Publications / Work Health and Safety

11 May 11
Work Health and Safety Bill before Queensland Parliament - tipped to bring major changes

The Work Health and Safety Bill (Bill) was introduced into the Queensland Parliament by the Minister for Education and Industrial Relations, Cameron Dick at 7.30pm last night (10 May 2011). The Bill is at the second reading stage to be debated in a future sitting of the Parliament and will take effect from 1 January 2012.

The Bill (based on model legislation), is part of the harmonisation of workplace health and safety laws, and while overall it compares well with Queensland’s existing laws, there are some key differences:

  • removal of privilege against self-incrimination – one of the major changes is that the current ability to refuse to answer questions as part of an investigation on the grounds of self-incrimination will be removed
  • change in jurisdiction – the amendments to the legislation will require prosecutions to be heard before Magistrates, rather than Industrial Magistrates. This will mean that appeals will no longer be heard by the Industrial Court of Queensland, but will instead go to the District Court and then on to higher courts in the general system
  • broadened definition of 'worker' to include labour hire, contractors and subcontractors – while the concept of a 'person conducting a business or undertaking' (PCBU) as an obligation holder has been retained, to date the responsibility has been limited to a definition of workers which excluded contractors. By expanding the definition of a worker under the new legislation, the obligations of PCBUs will be greater
  • tougher penalties – the penalties under the new legislation for breaches have increased markedly, both in terms of financial penalties and gaol terms for company officers and individuals. For example, under current Queensland law, the maximum penalty that can be imposed against a corporation is $1 million. This would be available in circumstances where multiple fatalities occurred. Under the new legislation, the maximum penalty available in these circumstances will be $3 million. The increased level of penalties will no doubt lead to closer examination of the ability for companies and their officers to insure against this risk, both in legal and premium cost terms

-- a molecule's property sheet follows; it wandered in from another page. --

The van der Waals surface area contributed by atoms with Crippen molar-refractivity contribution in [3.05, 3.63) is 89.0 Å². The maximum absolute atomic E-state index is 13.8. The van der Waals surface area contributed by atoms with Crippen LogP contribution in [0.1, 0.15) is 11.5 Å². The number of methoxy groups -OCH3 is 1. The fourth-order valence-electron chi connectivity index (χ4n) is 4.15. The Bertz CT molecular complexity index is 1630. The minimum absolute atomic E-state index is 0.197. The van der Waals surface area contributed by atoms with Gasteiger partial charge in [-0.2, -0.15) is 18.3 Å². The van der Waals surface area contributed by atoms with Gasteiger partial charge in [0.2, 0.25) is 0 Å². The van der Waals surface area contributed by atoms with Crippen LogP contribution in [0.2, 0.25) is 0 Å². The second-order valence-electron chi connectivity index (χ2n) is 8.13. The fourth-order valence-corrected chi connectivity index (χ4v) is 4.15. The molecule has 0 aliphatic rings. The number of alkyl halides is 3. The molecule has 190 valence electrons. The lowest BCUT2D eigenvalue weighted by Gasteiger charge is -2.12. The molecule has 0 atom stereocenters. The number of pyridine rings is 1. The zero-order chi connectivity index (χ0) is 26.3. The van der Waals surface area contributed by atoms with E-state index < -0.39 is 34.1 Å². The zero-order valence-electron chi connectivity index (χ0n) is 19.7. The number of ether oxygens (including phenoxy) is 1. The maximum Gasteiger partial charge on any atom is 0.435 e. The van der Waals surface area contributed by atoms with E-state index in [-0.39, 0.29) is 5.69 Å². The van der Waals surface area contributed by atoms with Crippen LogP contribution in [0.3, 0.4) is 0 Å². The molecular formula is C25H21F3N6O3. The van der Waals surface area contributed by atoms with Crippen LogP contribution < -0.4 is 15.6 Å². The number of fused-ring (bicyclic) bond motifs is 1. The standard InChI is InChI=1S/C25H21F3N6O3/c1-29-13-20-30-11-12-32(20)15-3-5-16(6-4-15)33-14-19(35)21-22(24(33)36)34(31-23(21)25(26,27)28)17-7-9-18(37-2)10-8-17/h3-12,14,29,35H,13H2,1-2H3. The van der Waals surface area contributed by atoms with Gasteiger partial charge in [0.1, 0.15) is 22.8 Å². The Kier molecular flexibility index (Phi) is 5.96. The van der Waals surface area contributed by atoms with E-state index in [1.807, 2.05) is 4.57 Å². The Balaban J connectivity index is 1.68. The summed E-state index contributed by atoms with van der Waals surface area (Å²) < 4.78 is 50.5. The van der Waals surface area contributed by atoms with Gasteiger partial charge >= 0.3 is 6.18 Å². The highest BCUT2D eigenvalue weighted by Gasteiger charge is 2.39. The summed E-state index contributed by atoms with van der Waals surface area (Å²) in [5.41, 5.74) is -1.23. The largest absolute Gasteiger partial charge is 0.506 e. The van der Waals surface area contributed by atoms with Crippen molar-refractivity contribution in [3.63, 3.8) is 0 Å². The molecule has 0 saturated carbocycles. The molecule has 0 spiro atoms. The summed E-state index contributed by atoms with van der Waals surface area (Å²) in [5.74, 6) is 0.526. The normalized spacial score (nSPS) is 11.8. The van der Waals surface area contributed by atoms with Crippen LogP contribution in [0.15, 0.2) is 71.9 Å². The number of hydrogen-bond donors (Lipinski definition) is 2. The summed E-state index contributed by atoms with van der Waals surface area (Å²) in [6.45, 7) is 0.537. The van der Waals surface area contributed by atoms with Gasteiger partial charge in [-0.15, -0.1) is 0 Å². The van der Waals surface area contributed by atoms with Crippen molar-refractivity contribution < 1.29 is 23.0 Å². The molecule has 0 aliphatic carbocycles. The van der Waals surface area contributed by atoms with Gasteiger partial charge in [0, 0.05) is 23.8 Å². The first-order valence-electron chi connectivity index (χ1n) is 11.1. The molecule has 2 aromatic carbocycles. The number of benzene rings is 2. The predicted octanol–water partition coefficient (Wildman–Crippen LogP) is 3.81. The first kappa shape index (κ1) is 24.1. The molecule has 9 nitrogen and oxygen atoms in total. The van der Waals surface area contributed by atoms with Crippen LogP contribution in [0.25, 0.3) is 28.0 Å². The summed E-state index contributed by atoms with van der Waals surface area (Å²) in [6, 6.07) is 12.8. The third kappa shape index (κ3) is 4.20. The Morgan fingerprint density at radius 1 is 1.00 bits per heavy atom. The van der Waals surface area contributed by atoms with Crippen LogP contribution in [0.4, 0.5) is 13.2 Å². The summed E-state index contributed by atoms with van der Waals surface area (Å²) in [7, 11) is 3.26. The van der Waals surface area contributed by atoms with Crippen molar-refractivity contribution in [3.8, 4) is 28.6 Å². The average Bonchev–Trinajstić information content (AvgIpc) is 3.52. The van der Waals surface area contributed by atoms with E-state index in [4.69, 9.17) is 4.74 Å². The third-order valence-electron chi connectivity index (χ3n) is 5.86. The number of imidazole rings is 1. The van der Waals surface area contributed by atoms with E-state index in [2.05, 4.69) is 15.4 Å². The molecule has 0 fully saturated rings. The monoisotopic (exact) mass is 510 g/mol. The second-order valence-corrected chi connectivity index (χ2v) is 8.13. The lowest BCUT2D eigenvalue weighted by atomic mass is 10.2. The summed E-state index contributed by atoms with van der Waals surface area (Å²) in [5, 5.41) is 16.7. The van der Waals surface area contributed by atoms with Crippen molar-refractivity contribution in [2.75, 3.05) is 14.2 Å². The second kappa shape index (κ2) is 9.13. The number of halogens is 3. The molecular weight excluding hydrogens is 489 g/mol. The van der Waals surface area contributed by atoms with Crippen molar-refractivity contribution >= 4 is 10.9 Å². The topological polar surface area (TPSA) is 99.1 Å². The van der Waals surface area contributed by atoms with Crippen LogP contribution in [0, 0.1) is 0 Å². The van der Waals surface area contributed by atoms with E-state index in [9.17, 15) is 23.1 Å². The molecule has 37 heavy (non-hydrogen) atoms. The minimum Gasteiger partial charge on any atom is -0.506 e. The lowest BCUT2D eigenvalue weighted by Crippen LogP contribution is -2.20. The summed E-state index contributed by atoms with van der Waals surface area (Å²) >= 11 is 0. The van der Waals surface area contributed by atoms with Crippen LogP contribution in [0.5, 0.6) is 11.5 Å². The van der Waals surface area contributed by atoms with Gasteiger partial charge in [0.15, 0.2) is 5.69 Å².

• removal of standard of 'ensuring' safety – in Queensland, the obligations placed upon PCBUs and others is to 'ensure' workplace health and safety. This standard will be amended to ensuring health and safety to the extent it is 'reasonably practicable'. This change will mean that the current almost strict liability will be removed and allow more scope for defending prosecutions
  • removal of deemed offence for executive officers – one welcome change under the legislation is the removal of the current 'deemed offence' provisions. Under those provisions, executive officers of a corporation are deemed to have committed an offence if their corporation breaches its legislative safety responsibilities. Currently there is a reverse onus of proof requiring the executive officer to establish a defence. These provisions will cease to exist under the new laws. In addition, the concept of 'executive officers' will be removed and replaced with the narrower term 'officers', as defined in the Corporations Act 2001 (Cth)
  • due diligence for company officers – while the removal of the deemed offence provisions is helpful, there are new 'due diligence' requirements placed on officers under the new laws that must be observed. These obligations are extremely broad and will require company officers to take a 'hands on' approach to safety within their business
  • increased consultation obligations – while many employers consult with their workers and other duty holders as a matter of course, this will now be a legislative requirement under the new laws, and
  • HSRs but no WHSOs – Health and Safety Representatives will be retained under the new laws and will have powers beyond those they already hold, including a new power to direct unsafe work to stop. However, Workplace Health and Safety Officer positions will no longer exist. 

This Alert covers legal and technical issues in a general way. It is not designed to express opinions on specific cases. This Alert is intended for information purposes only and should not be regarded as legal advice. Further advice should be obtained before taking action on any issue dealt with in this publication.

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